I was surprised just how much I enjoyed this track. I was half expecting something along the lines of Russ Conway’s number 1s, Side Saddle and Roulette, but On the Rebound really is a cut above. With instrumentals, you either need a really good central riff, or enough elements to keep the listener interested, and this track does both. It’s laden with hooks, punchy, and sounds pretty modern, thanks to Atkins’ production, with Cramer’s skills impressing over stirring string stabs. There’s been a lot of disappointing number 1s so far in 1961. This is one of the better ones.

Floyd Cramer continued to release his own work alongside session performances, often covering the hits of the time. From 1965 to 1974 he annually recorded an album of the year’s hits, titled The Class of… As a fan of the Monkees, I wouldn’t mind hearing Floyd Cramer Plays the Monkees, from 1967, or maybe Floyd Cramer and the Keyboard Kick Band from ten years later, in which Cramer played eight different keyboards. His final chart hit was his own version of the theme to US soap opera Dallas in 1980. Cramer died of lung cancer on New Year’s Eve 1997, aged 64.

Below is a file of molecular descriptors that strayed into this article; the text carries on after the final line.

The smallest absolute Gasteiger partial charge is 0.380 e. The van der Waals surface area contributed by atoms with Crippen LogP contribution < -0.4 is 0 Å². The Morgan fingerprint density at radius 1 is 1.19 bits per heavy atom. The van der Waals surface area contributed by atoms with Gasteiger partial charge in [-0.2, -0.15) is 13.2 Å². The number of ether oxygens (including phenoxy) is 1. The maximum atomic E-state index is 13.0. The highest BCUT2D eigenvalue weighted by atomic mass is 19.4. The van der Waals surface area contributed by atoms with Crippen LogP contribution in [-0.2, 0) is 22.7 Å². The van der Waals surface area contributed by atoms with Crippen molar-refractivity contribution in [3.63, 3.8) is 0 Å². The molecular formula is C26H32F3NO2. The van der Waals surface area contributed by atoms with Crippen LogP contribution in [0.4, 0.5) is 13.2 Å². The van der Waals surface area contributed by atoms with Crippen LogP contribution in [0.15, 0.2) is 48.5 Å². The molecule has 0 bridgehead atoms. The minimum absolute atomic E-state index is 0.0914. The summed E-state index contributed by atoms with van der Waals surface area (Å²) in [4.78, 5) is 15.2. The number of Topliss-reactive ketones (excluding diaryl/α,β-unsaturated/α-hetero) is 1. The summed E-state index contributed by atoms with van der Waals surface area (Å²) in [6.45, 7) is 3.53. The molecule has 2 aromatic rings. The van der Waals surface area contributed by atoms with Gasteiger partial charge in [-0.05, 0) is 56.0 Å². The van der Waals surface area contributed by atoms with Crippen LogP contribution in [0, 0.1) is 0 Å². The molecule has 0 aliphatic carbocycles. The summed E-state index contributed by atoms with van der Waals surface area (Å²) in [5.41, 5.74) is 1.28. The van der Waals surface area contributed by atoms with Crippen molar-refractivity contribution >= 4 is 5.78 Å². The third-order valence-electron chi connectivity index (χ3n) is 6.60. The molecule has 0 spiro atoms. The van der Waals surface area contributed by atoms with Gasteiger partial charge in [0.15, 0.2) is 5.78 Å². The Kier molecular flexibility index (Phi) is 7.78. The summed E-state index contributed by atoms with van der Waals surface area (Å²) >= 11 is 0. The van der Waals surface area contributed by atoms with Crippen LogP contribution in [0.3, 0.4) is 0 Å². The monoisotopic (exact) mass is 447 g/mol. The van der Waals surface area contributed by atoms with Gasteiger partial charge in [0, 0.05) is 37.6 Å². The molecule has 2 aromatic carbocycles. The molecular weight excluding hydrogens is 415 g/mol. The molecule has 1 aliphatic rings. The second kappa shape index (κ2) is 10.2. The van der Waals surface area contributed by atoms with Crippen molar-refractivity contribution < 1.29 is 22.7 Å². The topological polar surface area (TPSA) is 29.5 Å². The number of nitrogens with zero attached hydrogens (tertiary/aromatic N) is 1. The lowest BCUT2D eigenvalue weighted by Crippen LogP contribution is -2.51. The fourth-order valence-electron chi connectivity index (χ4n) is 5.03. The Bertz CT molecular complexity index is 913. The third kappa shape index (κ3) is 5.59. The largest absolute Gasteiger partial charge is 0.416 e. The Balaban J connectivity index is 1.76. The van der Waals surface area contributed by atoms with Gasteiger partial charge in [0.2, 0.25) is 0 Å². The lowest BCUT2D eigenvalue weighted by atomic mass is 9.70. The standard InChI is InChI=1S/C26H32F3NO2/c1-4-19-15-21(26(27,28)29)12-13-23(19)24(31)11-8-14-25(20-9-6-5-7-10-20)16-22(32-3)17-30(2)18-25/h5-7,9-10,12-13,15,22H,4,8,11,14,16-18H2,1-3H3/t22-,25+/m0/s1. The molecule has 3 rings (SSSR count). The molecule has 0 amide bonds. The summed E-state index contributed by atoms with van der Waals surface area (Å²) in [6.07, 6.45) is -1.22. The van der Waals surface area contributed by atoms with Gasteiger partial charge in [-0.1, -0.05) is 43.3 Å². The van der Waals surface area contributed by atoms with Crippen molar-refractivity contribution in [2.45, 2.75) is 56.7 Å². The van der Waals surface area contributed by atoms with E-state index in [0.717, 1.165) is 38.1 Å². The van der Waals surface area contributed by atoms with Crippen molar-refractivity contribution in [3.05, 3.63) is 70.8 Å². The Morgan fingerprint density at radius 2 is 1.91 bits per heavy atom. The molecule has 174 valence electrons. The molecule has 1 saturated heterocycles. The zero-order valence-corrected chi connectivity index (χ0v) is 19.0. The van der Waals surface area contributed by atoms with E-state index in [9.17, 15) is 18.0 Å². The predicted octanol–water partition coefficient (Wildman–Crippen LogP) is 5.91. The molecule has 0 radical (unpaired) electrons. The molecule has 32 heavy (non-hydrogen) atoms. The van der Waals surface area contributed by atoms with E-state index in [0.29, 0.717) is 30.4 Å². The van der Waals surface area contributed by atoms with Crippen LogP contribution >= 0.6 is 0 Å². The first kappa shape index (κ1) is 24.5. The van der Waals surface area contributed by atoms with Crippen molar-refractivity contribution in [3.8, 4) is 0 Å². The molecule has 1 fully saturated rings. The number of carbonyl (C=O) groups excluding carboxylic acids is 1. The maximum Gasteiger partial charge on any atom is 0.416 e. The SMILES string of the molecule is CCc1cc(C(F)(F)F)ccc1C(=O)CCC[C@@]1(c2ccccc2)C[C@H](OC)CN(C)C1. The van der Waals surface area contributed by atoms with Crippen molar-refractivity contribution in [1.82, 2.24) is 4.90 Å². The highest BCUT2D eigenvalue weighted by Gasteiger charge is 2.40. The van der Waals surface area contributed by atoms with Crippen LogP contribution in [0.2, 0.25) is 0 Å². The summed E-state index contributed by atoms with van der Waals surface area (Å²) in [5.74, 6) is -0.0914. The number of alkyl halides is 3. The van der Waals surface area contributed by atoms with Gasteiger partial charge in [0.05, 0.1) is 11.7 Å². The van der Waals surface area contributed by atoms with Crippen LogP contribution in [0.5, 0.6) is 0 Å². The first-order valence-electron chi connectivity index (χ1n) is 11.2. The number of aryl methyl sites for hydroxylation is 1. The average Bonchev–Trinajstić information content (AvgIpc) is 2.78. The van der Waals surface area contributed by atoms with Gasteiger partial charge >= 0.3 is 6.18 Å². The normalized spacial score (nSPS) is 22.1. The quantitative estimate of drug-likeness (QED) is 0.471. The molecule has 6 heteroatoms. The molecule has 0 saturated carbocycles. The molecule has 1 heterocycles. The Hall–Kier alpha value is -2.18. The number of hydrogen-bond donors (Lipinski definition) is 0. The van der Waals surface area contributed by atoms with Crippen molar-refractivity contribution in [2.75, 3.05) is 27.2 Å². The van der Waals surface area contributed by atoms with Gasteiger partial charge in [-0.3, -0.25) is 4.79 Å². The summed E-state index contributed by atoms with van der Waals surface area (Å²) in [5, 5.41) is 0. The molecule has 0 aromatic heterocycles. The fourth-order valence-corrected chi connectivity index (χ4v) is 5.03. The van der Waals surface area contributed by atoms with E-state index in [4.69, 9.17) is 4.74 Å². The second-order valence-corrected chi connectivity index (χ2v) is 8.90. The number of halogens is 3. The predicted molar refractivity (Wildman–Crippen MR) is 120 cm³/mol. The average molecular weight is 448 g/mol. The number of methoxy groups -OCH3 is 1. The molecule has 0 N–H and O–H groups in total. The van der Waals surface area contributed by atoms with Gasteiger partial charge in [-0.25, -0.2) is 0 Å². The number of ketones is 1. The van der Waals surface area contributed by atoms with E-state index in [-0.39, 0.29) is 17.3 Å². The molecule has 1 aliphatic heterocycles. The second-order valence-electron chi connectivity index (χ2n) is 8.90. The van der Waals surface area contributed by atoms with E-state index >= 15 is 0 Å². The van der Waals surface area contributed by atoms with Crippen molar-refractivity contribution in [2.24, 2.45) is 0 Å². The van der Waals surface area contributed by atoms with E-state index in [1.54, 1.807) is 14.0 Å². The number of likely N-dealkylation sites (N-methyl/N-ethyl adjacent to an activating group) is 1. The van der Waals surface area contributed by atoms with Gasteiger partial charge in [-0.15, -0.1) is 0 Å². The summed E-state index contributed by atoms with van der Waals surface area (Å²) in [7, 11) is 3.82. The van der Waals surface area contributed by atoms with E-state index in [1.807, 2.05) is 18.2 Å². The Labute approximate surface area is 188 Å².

Written by: Floyd Cramer

Producer: Chet Atkins

Weeks at number 1: 1 (18-24 May)

113. Petula Clark – Sailor (1961)

Two whole years since a female artist had last got to number 1 (Shirley Bassey, with As I Love You), Petula Clark finally broke the drought with Sailor. Long before her most famous hit, Downtown (which never got to number 1), Clark had been a child star. She was born Sally Olwen Clark on 15 November 1932, at Longsgrove Hospital in Epsom, Surrey. Both her parents were nurses there, and it was her father who later came up with her stage name, Petula. During World War Two, she lived with her sister at her grandparents home in South Wales. It was a small, very modest house, with no electricity or running water. Her grandparents spoke little English, so she learnt Welsh. She became a singer in the chapel choir, and discovered a talent for impersonating artists such as Vera Lynn. She first began performing publicly aged only seven, in 1939.